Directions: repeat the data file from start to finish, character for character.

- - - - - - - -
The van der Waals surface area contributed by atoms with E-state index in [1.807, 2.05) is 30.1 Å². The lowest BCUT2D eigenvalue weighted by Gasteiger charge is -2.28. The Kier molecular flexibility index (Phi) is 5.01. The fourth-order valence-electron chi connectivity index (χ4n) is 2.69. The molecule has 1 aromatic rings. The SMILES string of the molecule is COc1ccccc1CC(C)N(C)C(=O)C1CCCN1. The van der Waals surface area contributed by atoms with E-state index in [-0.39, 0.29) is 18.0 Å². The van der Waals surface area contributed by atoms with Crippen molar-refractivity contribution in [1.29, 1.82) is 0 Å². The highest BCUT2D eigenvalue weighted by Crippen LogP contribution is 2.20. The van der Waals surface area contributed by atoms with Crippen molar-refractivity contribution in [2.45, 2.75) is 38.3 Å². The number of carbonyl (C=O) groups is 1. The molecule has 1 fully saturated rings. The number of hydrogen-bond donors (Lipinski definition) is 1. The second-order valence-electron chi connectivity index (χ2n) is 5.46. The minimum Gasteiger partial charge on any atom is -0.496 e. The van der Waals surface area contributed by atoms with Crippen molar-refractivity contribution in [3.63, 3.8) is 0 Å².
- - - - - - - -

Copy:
The van der Waals surface area contributed by atoms with E-state index in [1.807, 2.05) is 30.1 Å². The lowest BCUT2D eigenvalue weighted by Gasteiger charge is -2.28. The Kier molecular flexibility index (Phi) is 5.01. The fourth-order valence-electron chi connectivity index (χ4n) is 2.69. The molecule has 1 aromatic rings. The SMILES string of the molecule is COc1ccccc1CC(C)N(C)C(=O)C1CCCN1. The van der Waals surface area contributed by atoms with E-state index in [-0.39, 0.29) is 18.0 Å². The van der Waals surface area contributed by atoms with Crippen molar-refractivity contribution in [1.29, 1.82) is 0 Å². The highest BCUT2D eigenvalue weighted by Crippen LogP contribution is 2.20. The van der Waals surface area contributed by atoms with Crippen molar-refractivity contribution in [2.45, 2.75) is 38.3 Å². The number of carbonyl (C=O) groups is 1. The molecule has 1 fully saturated rings. The number of hydrogen-bond donors (Lipinski definition) is 1. The second-order valence-electron chi connectivity index (χ2n) is 5.46. The minimum Gasteiger partial charge on any atom is -0.496 e. The van der Waals surface area contributed by atoms with Crippen molar-refractivity contribution in [3.63, 3.8) is 0 Å².